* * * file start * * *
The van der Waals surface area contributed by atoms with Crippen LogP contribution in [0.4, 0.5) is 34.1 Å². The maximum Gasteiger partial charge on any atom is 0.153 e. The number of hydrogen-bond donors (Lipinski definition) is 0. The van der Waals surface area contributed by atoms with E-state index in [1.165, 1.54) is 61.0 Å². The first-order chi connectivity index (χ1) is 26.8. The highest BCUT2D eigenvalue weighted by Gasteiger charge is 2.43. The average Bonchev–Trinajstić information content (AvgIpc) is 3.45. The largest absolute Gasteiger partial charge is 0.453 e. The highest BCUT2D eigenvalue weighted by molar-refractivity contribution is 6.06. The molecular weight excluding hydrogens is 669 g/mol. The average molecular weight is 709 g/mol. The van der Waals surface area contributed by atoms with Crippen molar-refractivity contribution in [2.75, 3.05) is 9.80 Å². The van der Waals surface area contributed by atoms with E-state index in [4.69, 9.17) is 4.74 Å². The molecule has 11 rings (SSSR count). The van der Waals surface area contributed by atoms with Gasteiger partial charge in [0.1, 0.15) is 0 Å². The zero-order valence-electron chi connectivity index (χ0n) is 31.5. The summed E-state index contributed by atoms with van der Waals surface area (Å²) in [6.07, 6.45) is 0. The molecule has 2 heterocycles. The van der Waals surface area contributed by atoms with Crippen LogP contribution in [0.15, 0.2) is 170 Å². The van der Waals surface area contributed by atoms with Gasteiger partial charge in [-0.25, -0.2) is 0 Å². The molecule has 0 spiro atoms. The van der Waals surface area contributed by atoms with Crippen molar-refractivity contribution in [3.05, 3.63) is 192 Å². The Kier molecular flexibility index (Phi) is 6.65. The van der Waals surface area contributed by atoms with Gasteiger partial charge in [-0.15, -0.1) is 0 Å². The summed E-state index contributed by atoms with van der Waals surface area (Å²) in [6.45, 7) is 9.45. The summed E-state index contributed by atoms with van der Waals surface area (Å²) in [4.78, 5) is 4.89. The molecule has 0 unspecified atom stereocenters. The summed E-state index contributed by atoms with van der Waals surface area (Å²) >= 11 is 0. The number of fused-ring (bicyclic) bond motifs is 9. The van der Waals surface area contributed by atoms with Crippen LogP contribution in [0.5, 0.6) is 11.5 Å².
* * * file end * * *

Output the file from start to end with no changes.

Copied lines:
The van der Waals surface area contributed by atoms with Crippen LogP contribution in [0.4, 0.5) is 34.1 Å². The maximum Gasteiger partial charge on any atom is 0.153 e. The number of hydrogen-bond donors (Lipinski definition) is 0. The van der Waals surface area contributed by atoms with E-state index in [1.165, 1.54) is 61.0 Å². The first-order chi connectivity index (χ1) is 26.8. The highest BCUT2D eigenvalue weighted by Gasteiger charge is 2.43. The average Bonchev–Trinajstić information content (AvgIpc) is 3.45. The largest absolute Gasteiger partial charge is 0.453 e. The highest BCUT2D eigenvalue weighted by molar-refractivity contribution is 6.06. The molecular weight excluding hydrogens is 669 g/mol. The average molecular weight is 709 g/mol. The van der Waals surface area contributed by atoms with Crippen molar-refractivity contribution in [2.75, 3.05) is 9.80 Å². The van der Waals surface area contributed by atoms with E-state index in [4.69, 9.17) is 4.74 Å². The molecule has 11 rings (SSSR count). The van der Waals surface area contributed by atoms with Gasteiger partial charge in [0.1, 0.15) is 0 Å². The zero-order valence-electron chi connectivity index (χ0n) is 31.5. The summed E-state index contributed by atoms with van der Waals surface area (Å²) in [6.07, 6.45) is 0. The molecule has 2 heterocycles. The van der Waals surface area contributed by atoms with Crippen LogP contribution in [0.15, 0.2) is 170 Å². The van der Waals surface area contributed by atoms with Gasteiger partial charge in [-0.25, -0.2) is 0 Å². The molecule has 0 spiro atoms. The van der Waals surface area contributed by atoms with Crippen molar-refractivity contribution in [3.05, 3.63) is 192 Å². The Kier molecular flexibility index (Phi) is 6.65. The van der Waals surface area contributed by atoms with Gasteiger partial charge in [-0.15, -0.1) is 0 Å². The summed E-state index contributed by atoms with van der Waals surface area (Å²) in [6.45, 7) is 9.45. The summed E-state index contributed by atoms with van der Waals surface area (Å²) in [4.78, 5) is 4.89. The molecule has 0 unspecified atom stereocenters. The summed E-state index contributed by atoms with van der Waals surface area (Å²) >= 11 is 0. The number of fused-ring (bicyclic) bond motifs is 9. The van der Waals surface area contributed by atoms with Crippen LogP contribution in [0.5, 0.6) is 11.5 Å².